The thin air, the howling wind, the fact that you haven’t felt your fingertips in hours—something about a day spent on the slopes makes a person want to scream, “Give me a drink! And make it strong!” In Colorado, where the only thing more glorious than the majesty if the mountains is the bars that service them, a person can, and should, drink well. These are six great excuses to cop a buzz above 8,000 feet.
There isn’t much to Silver Plume. But the dusty old mining town off I-70, with a population just this side of 200, is home to one of the Mile High’s boozy gems, Bread Bar. Housed in a rustic, converted 1800s-era bakery, it’s a quaint joint with killer cocktails inspired by characters from the town’s history. Try the G.A. Jackson (gin, honey, lavender and lemon) and a slice of fruit pie from The Long I Pie Shop in Denver. Bread Bar is only open on weekends (with live music Saturday nights), so plan accordingly. Consider it the perfect respite from the relentless ski traffic along I-70.
The owners of The Dogwood took an old miner’s shack just off the main drag in Crested Butte and turned it into something of a cocktail lounge. The place is rather intimate; pass through the front doors, and you’ll feel like you’ve entered someone’s home, except here there’s an extensive and creative cocktail menu. Two good options: the Bee Sting, a tequila number made with habañero, honey, mint and lemon, or Thor’s Hammer, a whiskey concoction that includes ginger and Peach Street Distillers amaro liqueur.
Right smack in the heart of Vail Village, the bar at Mountain Standard is frequently buzzing with a mix of locals and out-of-towners fresh off the slopes. If you’re looking for a quiet spot, this isn’t it. But if want to take in the energy of the town while sipping a well-crafted Old Fashioned, Mountain Standard is for you. Bonus: The draft beer list rotates regularly and usually contains a nice surprise or two (like Rogue Dead Guy ale), and the food is excellent. Try the whiskey-braised pork belly or a tray of oysters on the half shell from the raw bar.
Not only is Breckenridge Distillery billed as the world’s highest distiller, it’s also one of Colorado’s most decorated producers of artisan spirits. Tour the production facility just outside town every day from 11 a.m. to 6 p.m., starting every half hour, and get a complimentary taste of Breck’s classic vodka, gin and bourbon. (For $10, you can upgrade to the distillery’s more exclusive product line of reserve blends and spiced whiskeys.) Or skip the tour altogether and visit the downtown tasting room on main street for your winter warmer bourbon fix.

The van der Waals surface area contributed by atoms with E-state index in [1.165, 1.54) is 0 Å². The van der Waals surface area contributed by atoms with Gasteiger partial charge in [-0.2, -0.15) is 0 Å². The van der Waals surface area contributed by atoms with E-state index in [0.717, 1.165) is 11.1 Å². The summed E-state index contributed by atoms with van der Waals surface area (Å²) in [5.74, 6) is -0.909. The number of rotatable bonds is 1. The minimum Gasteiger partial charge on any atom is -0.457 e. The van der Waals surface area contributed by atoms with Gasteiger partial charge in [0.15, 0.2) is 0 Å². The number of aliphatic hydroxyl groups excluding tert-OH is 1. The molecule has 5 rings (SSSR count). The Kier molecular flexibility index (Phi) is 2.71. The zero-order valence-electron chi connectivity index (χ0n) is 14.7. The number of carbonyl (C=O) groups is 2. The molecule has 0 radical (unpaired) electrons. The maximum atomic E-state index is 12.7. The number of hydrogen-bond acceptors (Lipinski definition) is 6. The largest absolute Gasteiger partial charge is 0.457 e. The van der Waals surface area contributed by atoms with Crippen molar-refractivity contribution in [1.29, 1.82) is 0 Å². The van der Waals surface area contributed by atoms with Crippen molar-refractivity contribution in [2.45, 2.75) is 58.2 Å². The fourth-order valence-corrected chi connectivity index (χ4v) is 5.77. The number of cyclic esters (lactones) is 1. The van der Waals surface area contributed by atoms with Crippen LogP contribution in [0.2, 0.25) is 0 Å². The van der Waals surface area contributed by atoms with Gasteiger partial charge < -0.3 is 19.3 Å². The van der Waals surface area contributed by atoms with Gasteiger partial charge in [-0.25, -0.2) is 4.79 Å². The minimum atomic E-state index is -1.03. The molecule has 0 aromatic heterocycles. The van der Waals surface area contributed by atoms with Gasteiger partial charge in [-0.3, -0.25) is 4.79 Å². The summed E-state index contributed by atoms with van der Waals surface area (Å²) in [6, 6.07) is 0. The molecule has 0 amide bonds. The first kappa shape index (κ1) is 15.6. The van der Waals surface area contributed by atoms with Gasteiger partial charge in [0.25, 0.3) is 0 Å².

Coming up with a cocktail menu that can match the grandeur of Telluride is no small feat, but the folks at There Bar have pulled it off. The drinks are off-the-charts creative, such as the fried Brussels sprout and Grapefruit Martini or the Diablo, made with mezcal, orange liqueur, blood orange purée, fresh lime and chili pepper. It’s a small, kinetic place with a rustic feel and an ornate wood backbar. And if you happen to be in Denver, the owners recently opened a second location in the Mile High City’s popular Highland neighborhood.
Located in the historic Hotel Jerome in downtown Aspen, J-Bar is one of the most popular après-ski spots in one of the most iconic ski towns in the country. In other words, it’s a must-visit. Late gonzo journalist, booze fanatic and Aspen local Hunter S. Thompson used to frequent the place, so you know it has been properly vetted. Relax in one of the bar’s bulky leather chairs and enjoy a Colorado Toddy, made with Stranahan’s whiskey and local honey. Or check out the hotel’s seasonal vodka ice house, which is encased in nine-foot-high ice walls, can accommodate six guests and has a selection of 50 vodkas from around the world.
Mixing your cocktail